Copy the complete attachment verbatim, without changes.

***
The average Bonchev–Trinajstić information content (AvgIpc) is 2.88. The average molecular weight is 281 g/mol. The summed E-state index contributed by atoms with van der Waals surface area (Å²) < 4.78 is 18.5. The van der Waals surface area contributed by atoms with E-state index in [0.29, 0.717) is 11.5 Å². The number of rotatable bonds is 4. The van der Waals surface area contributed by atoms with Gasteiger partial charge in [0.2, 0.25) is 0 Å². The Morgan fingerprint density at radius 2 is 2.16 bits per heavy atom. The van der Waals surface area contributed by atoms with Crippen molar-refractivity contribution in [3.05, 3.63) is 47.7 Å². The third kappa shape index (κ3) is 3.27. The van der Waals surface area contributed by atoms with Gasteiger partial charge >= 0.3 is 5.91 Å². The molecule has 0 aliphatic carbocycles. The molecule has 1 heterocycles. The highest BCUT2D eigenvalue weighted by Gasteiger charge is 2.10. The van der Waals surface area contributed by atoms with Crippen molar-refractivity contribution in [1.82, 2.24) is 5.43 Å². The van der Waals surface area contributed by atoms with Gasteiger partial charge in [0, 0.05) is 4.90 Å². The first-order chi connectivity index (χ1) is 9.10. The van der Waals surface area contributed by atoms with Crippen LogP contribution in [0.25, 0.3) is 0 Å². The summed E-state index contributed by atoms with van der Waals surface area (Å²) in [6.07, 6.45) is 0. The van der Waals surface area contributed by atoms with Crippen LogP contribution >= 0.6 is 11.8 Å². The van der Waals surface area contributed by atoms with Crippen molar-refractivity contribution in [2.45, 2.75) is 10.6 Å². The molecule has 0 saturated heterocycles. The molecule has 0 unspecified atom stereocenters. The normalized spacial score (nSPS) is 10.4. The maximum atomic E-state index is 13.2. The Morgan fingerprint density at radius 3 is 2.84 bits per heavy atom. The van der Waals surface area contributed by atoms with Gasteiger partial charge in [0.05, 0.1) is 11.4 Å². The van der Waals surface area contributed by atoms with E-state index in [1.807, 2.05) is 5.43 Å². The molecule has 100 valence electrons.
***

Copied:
The average Bonchev–Trinajstić information content (AvgIpc) is 2.88. The average molecular weight is 281 g/mol. The summed E-state index contributed by atoms with van der Waals surface area (Å²) < 4.78 is 18.5. The van der Waals surface area contributed by atoms with E-state index in [0.29, 0.717) is 11.5 Å². The number of rotatable bonds is 4. The van der Waals surface area contributed by atoms with Gasteiger partial charge in [0.2, 0.25) is 0 Å². The Morgan fingerprint density at radius 2 is 2.16 bits per heavy atom. The van der Waals surface area contributed by atoms with Crippen molar-refractivity contribution in [3.05, 3.63) is 47.7 Å². The third kappa shape index (κ3) is 3.27. The van der Waals surface area contributed by atoms with Gasteiger partial charge >= 0.3 is 5.91 Å². The molecule has 0 aliphatic carbocycles. The molecule has 1 heterocycles. The highest BCUT2D eigenvalue weighted by Gasteiger charge is 2.10. The van der Waals surface area contributed by atoms with Crippen molar-refractivity contribution in [1.82, 2.24) is 5.43 Å². The van der Waals surface area contributed by atoms with Gasteiger partial charge in [0, 0.05) is 4.90 Å². The first-order chi connectivity index (χ1) is 9.10. The van der Waals surface area contributed by atoms with Crippen LogP contribution in [0.25, 0.3) is 0 Å². The summed E-state index contributed by atoms with van der Waals surface area (Å²) in [6.07, 6.45) is 0. The van der Waals surface area contributed by atoms with Crippen LogP contribution >= 0.6 is 11.8 Å². The van der Waals surface area contributed by atoms with Crippen molar-refractivity contribution in [2.45, 2.75) is 10.6 Å². The molecule has 0 saturated heterocycles. The molecule has 0 unspecified atom stereocenters. The normalized spacial score (nSPS) is 10.4. The maximum atomic E-state index is 13.2. The Morgan fingerprint density at radius 3 is 2.84 bits per heavy atom. The van der Waals surface area contributed by atoms with Gasteiger partial charge in [0.05, 0.1) is 11.4 Å². The van der Waals surface area contributed by atoms with E-state index in [1.807, 2.05) is 5.43 Å². The molecule has 100 valence electrons.